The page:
The phrase “poor in spirit” (πτωχοὶ τῷ πνεύματι) in Matthew 5:3 has been subject to a variety of interpretations. A.W. Tozer describes poverty of spirit as “an inward state paralleling the outward circumstances of the common beggar in the streets.”
These blessed poor are no longer slaves to the tyranny of things. They have broken the yoke of the oppressor; and this they have done not by fighting but by surrendering. Though free from all sense of possessing, they yet possess all things. “Theirs is the kingdom of heaven.”
William Burnet Wright, seeking to avoid a common misunderstanding of the meaning of poverty of spirit, distinguishes those who are “poor in spirit” from those he calls “poor spirited,” who “consider crawling the Christian’s proper gait.”
There are men who fear to call their souls their own, and if they did, they would deceive—themselves. At times such men baptize their cowardice in holy water, name it humility, and tremble. …They are not blessed. Their life is a creeping paralysis. Afraid to stand for their convictions, they end by having no convictions to stand to.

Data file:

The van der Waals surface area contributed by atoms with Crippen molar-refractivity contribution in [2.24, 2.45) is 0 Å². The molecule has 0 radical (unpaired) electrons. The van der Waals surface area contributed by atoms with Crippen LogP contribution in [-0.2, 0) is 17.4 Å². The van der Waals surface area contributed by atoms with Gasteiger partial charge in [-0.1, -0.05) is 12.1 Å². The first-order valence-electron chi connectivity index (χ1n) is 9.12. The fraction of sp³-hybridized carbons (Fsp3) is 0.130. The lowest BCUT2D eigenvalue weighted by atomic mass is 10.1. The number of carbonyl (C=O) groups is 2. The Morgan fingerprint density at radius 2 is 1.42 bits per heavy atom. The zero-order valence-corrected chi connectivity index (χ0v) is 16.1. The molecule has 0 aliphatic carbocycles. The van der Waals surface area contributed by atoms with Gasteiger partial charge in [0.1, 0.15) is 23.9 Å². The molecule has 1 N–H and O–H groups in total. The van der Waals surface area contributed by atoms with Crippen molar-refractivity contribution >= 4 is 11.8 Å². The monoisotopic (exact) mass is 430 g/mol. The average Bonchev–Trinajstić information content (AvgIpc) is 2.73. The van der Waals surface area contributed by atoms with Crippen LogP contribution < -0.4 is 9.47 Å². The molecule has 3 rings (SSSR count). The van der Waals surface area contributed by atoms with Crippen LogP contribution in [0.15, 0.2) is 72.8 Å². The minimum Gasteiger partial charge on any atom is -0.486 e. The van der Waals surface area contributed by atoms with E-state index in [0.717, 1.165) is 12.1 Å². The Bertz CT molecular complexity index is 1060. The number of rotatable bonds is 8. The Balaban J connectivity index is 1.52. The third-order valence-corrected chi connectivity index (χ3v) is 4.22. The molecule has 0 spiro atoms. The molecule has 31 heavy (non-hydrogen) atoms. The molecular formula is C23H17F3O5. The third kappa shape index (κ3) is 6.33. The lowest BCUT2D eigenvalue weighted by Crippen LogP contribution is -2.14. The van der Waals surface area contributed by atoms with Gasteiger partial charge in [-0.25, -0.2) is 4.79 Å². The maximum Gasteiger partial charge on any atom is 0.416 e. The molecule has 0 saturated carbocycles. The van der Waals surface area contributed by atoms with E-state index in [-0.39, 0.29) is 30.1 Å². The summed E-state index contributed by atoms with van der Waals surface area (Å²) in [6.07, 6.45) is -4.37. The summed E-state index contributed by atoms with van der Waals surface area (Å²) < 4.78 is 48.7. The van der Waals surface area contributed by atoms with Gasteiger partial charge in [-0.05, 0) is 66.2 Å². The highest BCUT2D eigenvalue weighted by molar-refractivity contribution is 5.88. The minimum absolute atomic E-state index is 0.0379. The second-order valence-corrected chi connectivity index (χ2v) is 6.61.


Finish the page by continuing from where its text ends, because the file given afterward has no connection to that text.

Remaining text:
Dallas Willard, most notably, in the fourth chapter of his “The Divine Conspiracy: Rediscovering Our Hidden Life in God” has proposed that the Beatitudes are not virtues or meritorious conditions. Rather, they are proclamations that the people before Jesus on the mountain are blessed (well off) because they are disciples of Jesus Christ. These proclamations are instructive in that they communicate to the hearers that many who are in a deplorable condition are blessed in spite of this because the kingdom of heaven has been opened even to them by Jesus Christ. Alfred Edersheim held a similar (or identical) view. He is quoted by Willard as saying: “It is not because a man is poor in spirit that his is the Kingdom of Heaven, in the sense that one state will grow into the other, or be its result; still less is the one the reward of the other. The connecting link is in each case Christ Himself: because He… “has opened the Kingdom of Heaven to all believers.” This interpretation relies on a view of Jesus’ main message being the availability of the Kingdom of Heaven (see Mt 4:17). The Beatitudes then, are, according to Willard, “…proof that, in [Jesus], the rule of God from the heavens truly is available in life circumstances that are beyond all human hope.” This interpretation sees the Beatitudes as continuing a biblical theme of status inversion in such places as the “Song of Moses and Miriam” in Exodus 15, the prayer of Hannah in 1 Samuel 2, the story of David and Goliath in 1 Samuel 17, Jehoshaphat’s prayer and battle in 2 Chronicles 20, and the “Magnificat” of the Virgin Mary in Luke 1. Also: Psalm 34, 37, and 107. Again, the inversion occurs, not because of a meritorious condition but in spite of it and by God’s salvific initiative.